The US military said the North had actually launched two Rodong intermediate-range missiles simultaneously, but one appeared to have exploded on take-off.
The launches came after North Korea threatened “physical action” in response to the planned deployment of a sophisticated US anti-missile system in South Korea, and just weeks before the start of annual joint South Korea-US military exercises.
Japan said the one missile had landed 250 kilometres (155 miles) off its northern coast and within the country’s Exclusive Economic Zone (EEZ).
“It’s a serious threat against our country’s security,” Prime Minister Shinzo Abe told reporters. “This is an outrageous act that cannot be tolerated.”
The United States condemned what it called a clear violation of UN Security Council resolutions explicitly prohibiting North Korea’s use of ballistic missile technology.
“This provocation only serves to increase the international community’s resolve to counter (North Korea’s) prohibited activities,” said Pentagon spokesman Gary Ross.
US Strategic Command said the two missiles were launched from a site in western North Korea at around 22:50 GMT Tuesday.
“Initial indications reveal one of the missiles exploded immediately after launch, while the second was tracked over North Korea and into the Sea of Japan.”
It was the first time since 1998 that a North Korean missile had landed inside Japan’s EEZ and top government spokesman Yoshihide Suga said there had been no advance warning.
“From the perspective of the safety of aircraft and ships, it is an extremely problematic, dangerous act,” Suga said.
The Rodong is a scaled-up Scud variant with a maximum range of around 1,300 kilometres (800 miles).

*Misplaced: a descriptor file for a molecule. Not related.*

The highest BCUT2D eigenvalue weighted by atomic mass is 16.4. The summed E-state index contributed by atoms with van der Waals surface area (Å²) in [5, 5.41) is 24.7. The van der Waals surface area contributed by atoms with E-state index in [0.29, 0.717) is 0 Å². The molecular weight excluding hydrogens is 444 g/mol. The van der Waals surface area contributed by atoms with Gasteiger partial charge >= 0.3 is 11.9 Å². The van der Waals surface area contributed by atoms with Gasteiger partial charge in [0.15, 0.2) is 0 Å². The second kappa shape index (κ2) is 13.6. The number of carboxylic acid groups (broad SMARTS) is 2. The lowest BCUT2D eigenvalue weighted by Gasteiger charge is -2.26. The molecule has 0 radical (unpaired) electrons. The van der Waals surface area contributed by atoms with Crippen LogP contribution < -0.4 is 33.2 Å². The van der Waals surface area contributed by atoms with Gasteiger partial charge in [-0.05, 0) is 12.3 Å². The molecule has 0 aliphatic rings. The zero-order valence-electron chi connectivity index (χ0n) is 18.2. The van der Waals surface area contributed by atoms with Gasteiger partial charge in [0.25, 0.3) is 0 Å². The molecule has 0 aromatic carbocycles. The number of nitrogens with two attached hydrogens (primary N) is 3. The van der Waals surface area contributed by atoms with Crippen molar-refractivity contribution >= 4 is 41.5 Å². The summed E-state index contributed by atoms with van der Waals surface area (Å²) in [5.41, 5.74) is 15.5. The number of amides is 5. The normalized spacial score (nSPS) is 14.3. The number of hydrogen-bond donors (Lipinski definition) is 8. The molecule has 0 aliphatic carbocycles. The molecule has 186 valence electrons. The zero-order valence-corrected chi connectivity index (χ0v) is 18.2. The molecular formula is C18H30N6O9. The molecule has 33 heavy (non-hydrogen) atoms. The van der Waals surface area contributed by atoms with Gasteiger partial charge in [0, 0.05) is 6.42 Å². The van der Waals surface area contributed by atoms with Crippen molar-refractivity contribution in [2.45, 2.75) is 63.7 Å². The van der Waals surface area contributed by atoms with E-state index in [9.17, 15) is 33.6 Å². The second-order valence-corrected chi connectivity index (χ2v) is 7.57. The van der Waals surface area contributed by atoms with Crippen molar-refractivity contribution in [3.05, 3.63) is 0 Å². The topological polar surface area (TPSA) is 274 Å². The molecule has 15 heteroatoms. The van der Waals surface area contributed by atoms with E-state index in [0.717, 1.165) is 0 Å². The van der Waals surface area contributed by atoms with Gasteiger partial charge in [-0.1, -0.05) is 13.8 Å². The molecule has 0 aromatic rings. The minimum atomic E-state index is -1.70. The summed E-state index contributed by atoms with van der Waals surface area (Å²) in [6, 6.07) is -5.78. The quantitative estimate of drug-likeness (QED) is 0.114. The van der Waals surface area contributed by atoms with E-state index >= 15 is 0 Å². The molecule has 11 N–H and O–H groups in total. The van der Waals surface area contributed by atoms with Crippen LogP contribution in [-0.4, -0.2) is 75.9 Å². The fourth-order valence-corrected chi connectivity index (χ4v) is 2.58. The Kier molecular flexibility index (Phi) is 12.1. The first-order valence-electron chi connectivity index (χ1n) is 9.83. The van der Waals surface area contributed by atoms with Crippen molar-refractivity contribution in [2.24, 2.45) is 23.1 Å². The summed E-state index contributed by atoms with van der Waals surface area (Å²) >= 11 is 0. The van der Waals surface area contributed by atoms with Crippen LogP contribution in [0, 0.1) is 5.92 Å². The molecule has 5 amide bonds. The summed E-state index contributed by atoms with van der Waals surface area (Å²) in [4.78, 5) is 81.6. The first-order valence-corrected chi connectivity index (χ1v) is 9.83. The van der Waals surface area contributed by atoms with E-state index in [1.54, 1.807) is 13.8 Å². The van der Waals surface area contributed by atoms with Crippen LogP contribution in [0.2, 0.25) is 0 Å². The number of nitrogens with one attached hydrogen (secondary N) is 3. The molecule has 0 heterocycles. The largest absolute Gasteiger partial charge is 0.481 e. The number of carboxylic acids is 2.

Pyongyang has conducted a series of missile tests this year in defiance of UN sanctions imposed after its fourth nuclear test in January.
On July 19 it launched three ballistic missiles – including one Rodong – in an exercise that the North said simulated a nuclear strike on the South.
That came just days after Washington and Seoul announced an agreement to deploy the US Terminal High Altitude Area Defence, or THAAD, system in South Korea by the end of next year — a move condemned by Pyongyang and also vehemently opposed by China and Russia.
And tensions on the divided Korean peninsula are also building up ahead of a large-scale South Korea-US military exercise that begins on August 22 and involves tens of thousands of troops.
North Korea says the annual drills are a provocative rehearsal for invasion, while Washington and Seoul insist they are purely defensive in nature.
“Our commitment to the defence of our allies, including the Republic of Korea and Japan, in the face of these threats, is ironclad,” Ross said Wednesday.
“We remain prepared to defend ourselves and our allies from any attack or provocation,” he added.
There are nearly 30,00 US troops permanently stationed in South Korea.
North Korea-US tensions had already been stoked by Pyongyang’s fury at Washington’s recent decision to personally target leader Kim with sanctions related to human rights abuses.
Pyongyang has repeatedly warned of pre-emptive nuclear strikes against the South and US targets there and elsewhere, although the main focus of its nuclear weapons programme is to develop a credible strike threat against the US mainland.
Since its fourth nuclear test, North Korea has claimed a series of technical breakthroughs for its weapons programme.
It said it had miniaturised a nuclear warhead and successfully tested an engine designed for an inter-continental ballistic missile that could reach the US mainland.
While some experts say the claims are exaggerated, most acknowledge that the North’s nuclear and ballistic missile programmes have made significant strides.